The importance of managing disputes within Accounts Payable (AP) processes should not be underestimated.
Indeed, strong supplier relationships enhance a company’s corporate reputation.
Suppliers’ perceptions of your company are a key factor in maintaining a competitive edge, as you, like others, aim to secure top suppliers offering the highest quality products and services.
This challenge becomes even more difficult when dealing with cross-border suppliers.
What is a dispute in the context of AP?
A dispute typically arises when the execution, validity or timing of a transaction is called into question. When a party raises a dispute, you can either accept it or contest it by providing evidence of the transaction’s legitimacy.
A dispute needn’t necessarily involve a supplier. It can also concern an internal entity and arise from a lack of clarity or communication among various business departments.
Some examples of causes of internal disputes include:
- Discrepancies in invoices due to internal errors.
- A missing expense justification from a colleague (e.g. for travel expenses) that requires verification.
- Lack of or late approval by an internal supervisor of a service timesheet.
How does dispute management work?
Maintaining a good relationship with suppliers requires constant attention to the exchanges that occur with them. You should continuously be asking:
- Have suppliers provided all the necessary paperwork to initiate the relationship?
- Have they adhered to the terms of our agreement?
- Are there any issues or disputes related to working with them?
- Are there any communication challenges?
Common types of disputes relate to:
- Billing errors, including mistakes in pricing and discounts.
- Double billing.
- Discrepancies between invoices and purchase orders.
- Incorrect delivery of goods and services.
- Provision of defective or sub-standard goods or services.
- Partial or non-payment by customers.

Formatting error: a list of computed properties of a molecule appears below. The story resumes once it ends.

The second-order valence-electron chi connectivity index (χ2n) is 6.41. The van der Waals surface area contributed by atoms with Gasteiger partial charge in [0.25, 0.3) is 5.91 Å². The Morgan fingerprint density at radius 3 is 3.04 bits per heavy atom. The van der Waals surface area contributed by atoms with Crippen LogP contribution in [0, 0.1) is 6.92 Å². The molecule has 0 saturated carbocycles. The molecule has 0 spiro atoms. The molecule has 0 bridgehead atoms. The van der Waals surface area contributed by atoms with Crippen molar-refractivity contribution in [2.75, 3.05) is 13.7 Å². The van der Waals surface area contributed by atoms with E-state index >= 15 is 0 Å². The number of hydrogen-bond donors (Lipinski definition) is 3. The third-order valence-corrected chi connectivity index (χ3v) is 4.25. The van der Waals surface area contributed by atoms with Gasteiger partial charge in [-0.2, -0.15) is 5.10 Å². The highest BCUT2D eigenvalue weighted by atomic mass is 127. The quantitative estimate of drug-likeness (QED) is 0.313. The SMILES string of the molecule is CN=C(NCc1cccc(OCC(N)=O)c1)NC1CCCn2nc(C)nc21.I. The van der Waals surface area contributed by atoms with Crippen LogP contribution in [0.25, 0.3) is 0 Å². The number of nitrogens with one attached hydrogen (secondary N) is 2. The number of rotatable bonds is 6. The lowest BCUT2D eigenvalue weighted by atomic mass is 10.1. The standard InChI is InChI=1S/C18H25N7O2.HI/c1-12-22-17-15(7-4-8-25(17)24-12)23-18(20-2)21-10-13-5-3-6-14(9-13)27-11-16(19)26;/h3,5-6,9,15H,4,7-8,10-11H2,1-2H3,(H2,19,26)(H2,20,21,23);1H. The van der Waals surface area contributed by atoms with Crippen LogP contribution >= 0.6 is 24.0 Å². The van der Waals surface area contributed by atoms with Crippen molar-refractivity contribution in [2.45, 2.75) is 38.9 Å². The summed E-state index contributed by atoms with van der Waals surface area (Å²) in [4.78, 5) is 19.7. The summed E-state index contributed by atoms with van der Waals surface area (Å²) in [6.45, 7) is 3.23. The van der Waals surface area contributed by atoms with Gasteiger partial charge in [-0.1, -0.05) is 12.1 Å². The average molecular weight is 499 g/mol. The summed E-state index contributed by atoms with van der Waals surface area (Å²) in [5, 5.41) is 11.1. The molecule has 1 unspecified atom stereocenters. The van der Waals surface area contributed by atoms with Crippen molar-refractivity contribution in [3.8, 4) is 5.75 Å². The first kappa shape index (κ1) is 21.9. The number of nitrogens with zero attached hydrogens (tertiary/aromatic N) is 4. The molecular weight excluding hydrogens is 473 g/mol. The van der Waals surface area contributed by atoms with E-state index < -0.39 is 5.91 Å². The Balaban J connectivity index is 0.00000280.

Challenges that can emerge in managing disputes include:
- Time-consuming manual processes.
- Ongoing analysis.
- Legal requirements.
- Complexity of issue resolution.
To ensure success, dispute management must be implemented as part of a global AP strategy and should include clear policies, processes, and procedures to promptly resolve disputes.
Moreover, since these issues can take time to resolve once they arise, astute companies mitigate the risk by deploying dispute prevention strategies.
Benefits of Automating Dispute Management
Automating credit-related dispute management offers significant benefits to businesses, such as:
- Reducing the costs of the related manual work and freeing staff members to focus on more productive or revenue-generating tasks.
- Ensuring that disputes are handled efficiently and accurately by eliminating human error and the delays associated with common manual methods.
Comply’s Dispute Management module simplifies the tracking of all activities carried out by the accounts payable team making it quicker and easier to resolve issues involving either internal or external resources that may arise during invoice verification.
With Comply, a dispute can be:
- Created during invoice verification.
- Communicated to the supplier or internal entity.
- Furnished with further information as it is discovered.
- Resolved positively or negatively by the responsible party.
- Used to automate the processing of Credit Notes.
- Analyzed to build Vendor Rating statistics.
- Followed up and actions or resolution can be solicited